Conversations with higher education leaders about online learning, the future, and the pandemic’s lasting impact on higher education.

An interview with: Dr. Michael Huffman, Virginia Commonwealth University – Founding Director of the Office of Continuing and Professional Education (retired), Founder Lexicon Advisors

Dr. Michael Huffman is a long-time leader in the field of professional and continuing education. He spent the better part of two decades with Virginia Commonwealth University — first as a faculty member and then with ever-expanding roles leading continuing education for the university. Among his many areas of expertise are online education, digital and micro-credentials, and strategic corporate relationships. He has served in a board capacity for the University Professional and Continuing Education Association (UPCEA). Dr. Huffman is a strategic advisor and investor to Fourth Rev, an ed tech company that collaborates with industry leaders and top universities worldwide to deliver the best of career-focused education. He recently joined the Advisory Board of myFootpath.

Dr. George Rohde interviewed Dr. Huffman as we approached fall 2022. Here are edited excerpts of his expertise, with a particular focus on online education and reengagement trends he is seeing as well as ongoing work in the marketplace.

Rohde: Well, first let me say, I’m excited to work with you! Let’s start this conversation with what are you working on? What gets you excited in the [online education] industry these days?

Huffman:  I got involved with myFootpath because I am a huge believer in adult learners, and the value a college degree can bring to adults later in life. I focused most of my career at the university level in continuing education, and I saw again and again the value education can bring to enhance and develop the careers of adult learners.   

Rohde: That’s a great overview. How are you seeing universities approach reengagement of adult learners? How has the pandemic factored into this approach?

Huffman: Well, university enrollments are down 4-5% nationally, and community colleges are down even more at 8% or so just last year. So, there are lots of students who stopped out or didn’t get started at all during the pandemic. These lower student numbers are a substantial drain on universities and the tuition revenue these students bring. This trend is compounded by the looming enrollment cliff in 2025. The pandemic worsened this substantial pressure on student enrollments, and it’s only going to get more challenging as the decade continues.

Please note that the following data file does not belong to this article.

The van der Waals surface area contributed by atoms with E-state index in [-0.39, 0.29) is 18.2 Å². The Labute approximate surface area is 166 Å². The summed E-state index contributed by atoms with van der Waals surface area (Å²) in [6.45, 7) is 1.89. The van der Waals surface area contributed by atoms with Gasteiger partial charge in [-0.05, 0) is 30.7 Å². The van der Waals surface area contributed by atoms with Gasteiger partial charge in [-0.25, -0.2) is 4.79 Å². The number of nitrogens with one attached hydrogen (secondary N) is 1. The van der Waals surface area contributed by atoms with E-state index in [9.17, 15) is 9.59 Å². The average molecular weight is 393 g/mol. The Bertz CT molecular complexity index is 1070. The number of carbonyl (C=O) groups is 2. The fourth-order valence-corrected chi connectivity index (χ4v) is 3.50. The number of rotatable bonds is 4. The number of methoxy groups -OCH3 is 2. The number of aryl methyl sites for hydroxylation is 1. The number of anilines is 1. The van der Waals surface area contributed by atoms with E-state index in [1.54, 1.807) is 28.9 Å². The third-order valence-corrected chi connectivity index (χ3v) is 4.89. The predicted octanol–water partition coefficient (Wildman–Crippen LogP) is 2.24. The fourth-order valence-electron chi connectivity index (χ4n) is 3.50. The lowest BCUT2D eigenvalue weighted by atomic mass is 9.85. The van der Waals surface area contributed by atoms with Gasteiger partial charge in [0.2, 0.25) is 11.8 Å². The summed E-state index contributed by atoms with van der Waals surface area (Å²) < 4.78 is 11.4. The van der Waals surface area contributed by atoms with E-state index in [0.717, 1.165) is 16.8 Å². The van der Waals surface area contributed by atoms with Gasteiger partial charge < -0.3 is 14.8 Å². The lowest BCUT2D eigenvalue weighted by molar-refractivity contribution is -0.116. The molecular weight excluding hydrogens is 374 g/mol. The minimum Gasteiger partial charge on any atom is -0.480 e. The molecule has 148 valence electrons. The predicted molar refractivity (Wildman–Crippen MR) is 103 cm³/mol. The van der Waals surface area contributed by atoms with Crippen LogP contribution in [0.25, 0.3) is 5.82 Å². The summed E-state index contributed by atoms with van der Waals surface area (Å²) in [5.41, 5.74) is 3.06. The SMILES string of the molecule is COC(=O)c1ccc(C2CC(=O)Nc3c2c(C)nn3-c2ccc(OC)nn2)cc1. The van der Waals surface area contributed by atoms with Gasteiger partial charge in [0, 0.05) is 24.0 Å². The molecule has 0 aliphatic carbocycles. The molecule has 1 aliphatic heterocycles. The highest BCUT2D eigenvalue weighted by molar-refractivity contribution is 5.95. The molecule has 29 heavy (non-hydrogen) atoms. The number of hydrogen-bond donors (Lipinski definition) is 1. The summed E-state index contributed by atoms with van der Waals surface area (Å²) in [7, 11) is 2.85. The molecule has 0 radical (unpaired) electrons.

I think universities are now seeing reengagement of adult learners as one of the few strategies they can actively pursue to try to make up this student shortfall. That said, I think universities are just starting to see the real scale behind this opportunity. By that, I mean most universities go after the students who stop out for a year or two already. However, the opportunity can be much, much larger when you go back two decades or more. It’s a different scale, and universities are just discovering how powerful this channel can become.

Rohde:  What role did the move to ‘all online’ coursework during the pandemic play in universities seeing the reengagement opportunity?

Huffman: The pandemic was an all-out crisis. I would characterize much of the education colleges delivered as emergency online coursework rather than online education. The pandemic forced the hand of universities. They had to innovate, right now, with online coursework.

But now, universities are really stepping back, evaluating their early work [in the pandemic], and enhancing what they have done. I believe universities need to meet students where they are, and right now, many students are seeking an online, or at least partially online, experience. I think many universities have risen to the challenge of delivering an online education. They have turned the emergency work into a strategic imperative to bring high-quality online degree programs to the marketplace.

Rohde: What are you seeing amongst leading universities in online education? Where are they making investments?

Huffman: Many universities I have conversations with are bringing their extensive resources to help faculty teach online. Let me illustrate. Some faculty, especially early in the pandemic, just put their syllabus online and posted the homework. Now, I am seeing faculty really invest in making online coursework great. Faculty are looking at the A/V equipment, figuring out how to use multiple cameras/angles, making sure they have the right microphones to capture sound, working with instructional designers on formats and visuals and interaction. The depth of [course] development has evolved significantly in the past 18 months, and I think it will only continue to get better among leading online universities.

Rohde: Do you see universities investing in reengagement?

Huffman: Yes, I do see universities making some investments [in reengagement], but they often just aren’t positioned to capture all possible students from a full-scale reengagement effort. As you know from myFootpath’s work, it can take years of multi-channel marketing messages to reengage an adult student. Stop-out students take more time than traditional students, as they are leading adult lives now. Most universities are focused on new students, and that gets most of the investment. Reengagement may get a partial position or a student worker to assist, but that’s nowhere near what’s needed. I think that’s good news for myFootpath, especially as you invest in your institutional partners’ success through tuition share and other financial models.   

Rohde: Thank you, Michael, for sharing your insights and perspective with me today. I look forward to sharing your comments with our readers.